The 102nd Constitution Amendment Act of 2018 inserted Articles 338B, which deals with the structure, duties and powers of the NCBC, and 342A which deals with the power of the President to notify a particular caste as SEBC and the power of Parliament to change the list.
NEW DELHI: The Supreme Court on Wednesday ruled that it is the Central government alone which is empowered to identify castes under the Socially and Economically Backward Classes (SEBC) and include them in a list to be published under Article 342A (1), specifying SEBCs in relation to each State and Union Territory.
The judgment was delivered by a Constitution Bench of Justices Ashok Bhushan, L Nageswara Rao, S Abdul Nazeer, Hemant Gupta and S Ravindra Bhat by 3:2 majority.
The States can, through their existing mechanisms, or even statutory commissions, only make suggestions to the President or the Commission under Article 338B, for inclusion, exclusion or modification of castes or communities, in the list to be published under Article 342A (1), the Court ruled.
“By the introduction of Articles 366 (26C) and 342A through the 102nd Constitution of India, the President alone, to the exclusion of all other authorities, is empowered to identify SEBCs and include them in a list to be published under Article 342A (1), which shall be deemed to include SEBCs in relation to each state and union territory for the purposes of the Constitution,” the Court held.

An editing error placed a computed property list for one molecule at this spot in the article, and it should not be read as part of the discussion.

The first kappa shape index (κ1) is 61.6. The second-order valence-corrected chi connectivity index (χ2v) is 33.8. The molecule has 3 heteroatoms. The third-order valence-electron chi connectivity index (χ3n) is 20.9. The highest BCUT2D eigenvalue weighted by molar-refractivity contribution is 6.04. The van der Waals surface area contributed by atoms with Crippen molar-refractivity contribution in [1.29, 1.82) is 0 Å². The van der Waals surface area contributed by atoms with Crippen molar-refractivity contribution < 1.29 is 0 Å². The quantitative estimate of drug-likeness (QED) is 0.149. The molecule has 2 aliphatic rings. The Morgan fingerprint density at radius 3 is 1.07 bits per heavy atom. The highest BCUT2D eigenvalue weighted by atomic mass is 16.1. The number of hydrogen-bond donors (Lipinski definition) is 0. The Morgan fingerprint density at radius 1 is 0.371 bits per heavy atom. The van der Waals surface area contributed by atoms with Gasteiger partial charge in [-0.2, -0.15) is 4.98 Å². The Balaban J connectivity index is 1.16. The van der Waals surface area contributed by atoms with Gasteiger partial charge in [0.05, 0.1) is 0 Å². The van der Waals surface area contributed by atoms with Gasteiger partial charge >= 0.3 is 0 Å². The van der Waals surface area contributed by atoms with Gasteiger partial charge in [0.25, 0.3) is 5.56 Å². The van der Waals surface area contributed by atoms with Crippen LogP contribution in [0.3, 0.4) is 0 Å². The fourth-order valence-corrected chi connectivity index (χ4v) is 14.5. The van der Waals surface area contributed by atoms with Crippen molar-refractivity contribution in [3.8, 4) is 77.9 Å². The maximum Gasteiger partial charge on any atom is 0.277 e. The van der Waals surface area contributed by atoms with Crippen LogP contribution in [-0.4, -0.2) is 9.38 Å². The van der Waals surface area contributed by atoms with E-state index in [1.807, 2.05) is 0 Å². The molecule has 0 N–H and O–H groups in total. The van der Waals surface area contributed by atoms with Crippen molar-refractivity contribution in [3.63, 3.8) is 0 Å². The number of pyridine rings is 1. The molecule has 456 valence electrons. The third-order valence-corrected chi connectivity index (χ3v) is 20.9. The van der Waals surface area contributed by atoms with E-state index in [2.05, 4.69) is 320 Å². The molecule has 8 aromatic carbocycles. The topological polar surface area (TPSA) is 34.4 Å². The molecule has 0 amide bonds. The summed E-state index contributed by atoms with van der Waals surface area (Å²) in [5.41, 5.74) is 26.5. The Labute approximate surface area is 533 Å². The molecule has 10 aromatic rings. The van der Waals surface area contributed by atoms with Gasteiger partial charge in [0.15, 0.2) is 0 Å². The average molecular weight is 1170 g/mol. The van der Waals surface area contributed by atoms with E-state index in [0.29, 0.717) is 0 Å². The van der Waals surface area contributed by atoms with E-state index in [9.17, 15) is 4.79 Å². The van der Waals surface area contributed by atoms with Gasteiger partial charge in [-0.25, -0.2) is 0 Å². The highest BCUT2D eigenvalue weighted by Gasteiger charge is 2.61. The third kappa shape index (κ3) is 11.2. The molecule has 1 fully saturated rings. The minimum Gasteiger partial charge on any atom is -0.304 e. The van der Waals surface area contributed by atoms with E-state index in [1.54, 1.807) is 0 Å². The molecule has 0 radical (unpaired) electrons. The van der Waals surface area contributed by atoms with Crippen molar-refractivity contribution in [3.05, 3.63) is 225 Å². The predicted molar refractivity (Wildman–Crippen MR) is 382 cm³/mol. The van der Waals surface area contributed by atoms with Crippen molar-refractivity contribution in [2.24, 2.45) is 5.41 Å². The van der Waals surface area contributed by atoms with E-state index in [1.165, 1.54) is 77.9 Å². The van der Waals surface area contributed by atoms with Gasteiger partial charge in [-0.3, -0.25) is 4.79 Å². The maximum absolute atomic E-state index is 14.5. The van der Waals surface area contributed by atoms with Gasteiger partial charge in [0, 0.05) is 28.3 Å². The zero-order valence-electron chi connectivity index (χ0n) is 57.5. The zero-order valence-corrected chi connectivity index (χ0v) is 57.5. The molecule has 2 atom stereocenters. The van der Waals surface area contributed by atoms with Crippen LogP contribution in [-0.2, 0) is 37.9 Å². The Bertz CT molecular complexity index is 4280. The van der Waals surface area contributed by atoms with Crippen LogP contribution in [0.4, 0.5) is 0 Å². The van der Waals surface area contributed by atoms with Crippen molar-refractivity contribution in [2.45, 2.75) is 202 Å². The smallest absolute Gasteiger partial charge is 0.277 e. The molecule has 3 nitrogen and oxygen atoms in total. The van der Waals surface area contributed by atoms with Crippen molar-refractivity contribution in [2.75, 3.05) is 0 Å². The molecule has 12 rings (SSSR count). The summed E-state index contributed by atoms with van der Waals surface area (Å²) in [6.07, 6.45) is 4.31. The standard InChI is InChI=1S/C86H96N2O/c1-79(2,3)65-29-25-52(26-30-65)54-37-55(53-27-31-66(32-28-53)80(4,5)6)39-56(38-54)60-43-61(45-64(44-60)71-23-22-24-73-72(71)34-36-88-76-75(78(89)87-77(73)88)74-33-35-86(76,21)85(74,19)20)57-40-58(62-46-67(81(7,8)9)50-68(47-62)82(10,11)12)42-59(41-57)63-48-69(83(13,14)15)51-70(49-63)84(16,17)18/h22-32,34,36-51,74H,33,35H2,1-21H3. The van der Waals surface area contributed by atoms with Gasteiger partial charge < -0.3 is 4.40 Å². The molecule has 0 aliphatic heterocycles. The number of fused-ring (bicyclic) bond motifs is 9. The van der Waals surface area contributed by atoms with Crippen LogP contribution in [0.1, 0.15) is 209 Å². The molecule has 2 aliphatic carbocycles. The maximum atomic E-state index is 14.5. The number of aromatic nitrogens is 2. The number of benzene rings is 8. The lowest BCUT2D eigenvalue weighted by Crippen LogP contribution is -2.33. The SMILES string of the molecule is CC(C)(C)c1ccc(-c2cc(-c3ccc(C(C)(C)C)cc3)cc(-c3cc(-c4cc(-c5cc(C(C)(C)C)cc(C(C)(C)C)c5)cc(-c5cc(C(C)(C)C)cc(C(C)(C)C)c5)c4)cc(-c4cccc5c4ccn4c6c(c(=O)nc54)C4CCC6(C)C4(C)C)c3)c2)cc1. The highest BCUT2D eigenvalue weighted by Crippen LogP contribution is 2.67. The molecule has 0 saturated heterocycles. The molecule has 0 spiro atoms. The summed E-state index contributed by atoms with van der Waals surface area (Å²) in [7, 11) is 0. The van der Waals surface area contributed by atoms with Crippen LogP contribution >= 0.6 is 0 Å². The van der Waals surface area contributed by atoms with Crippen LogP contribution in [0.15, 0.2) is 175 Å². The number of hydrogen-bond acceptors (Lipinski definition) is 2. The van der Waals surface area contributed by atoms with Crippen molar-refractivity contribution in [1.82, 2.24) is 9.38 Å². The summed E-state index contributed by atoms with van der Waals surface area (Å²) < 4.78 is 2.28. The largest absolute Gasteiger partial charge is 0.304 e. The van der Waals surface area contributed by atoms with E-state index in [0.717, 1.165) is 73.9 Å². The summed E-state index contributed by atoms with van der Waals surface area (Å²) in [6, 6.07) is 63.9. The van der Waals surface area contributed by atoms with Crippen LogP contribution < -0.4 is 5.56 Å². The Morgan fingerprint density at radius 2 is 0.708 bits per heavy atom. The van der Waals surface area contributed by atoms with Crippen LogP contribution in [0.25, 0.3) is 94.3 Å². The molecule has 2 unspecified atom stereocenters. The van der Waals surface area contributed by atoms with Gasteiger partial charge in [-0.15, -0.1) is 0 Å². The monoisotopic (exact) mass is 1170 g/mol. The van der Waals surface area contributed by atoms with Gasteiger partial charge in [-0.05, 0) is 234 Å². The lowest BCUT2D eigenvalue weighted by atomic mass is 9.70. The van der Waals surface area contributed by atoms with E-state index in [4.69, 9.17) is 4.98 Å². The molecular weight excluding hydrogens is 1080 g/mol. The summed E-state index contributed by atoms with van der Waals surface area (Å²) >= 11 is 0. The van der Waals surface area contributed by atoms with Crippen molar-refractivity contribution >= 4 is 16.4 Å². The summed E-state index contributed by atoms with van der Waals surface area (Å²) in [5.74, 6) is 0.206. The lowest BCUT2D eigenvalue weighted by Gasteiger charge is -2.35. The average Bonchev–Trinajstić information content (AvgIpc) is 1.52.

Except for identification of SEBCs the States’ power to make reservations, in favour of particular communities or castes, the quantum of reservations, the nature of benefits and the kind of reservations, and all other matters falling within the ambit of Articles 15 and 16 will however remain undisturbed, the Court clarified.
The top court also struck down the Maharashtra State Reservation for Socially and Educationally Backward Classes (SEBC) Act, 2018 which extended reservation to the Maratha community in public education and employment. The MSR For SEBC Act was first challenged in the High Court and had come for an appeal to the Supreme Court.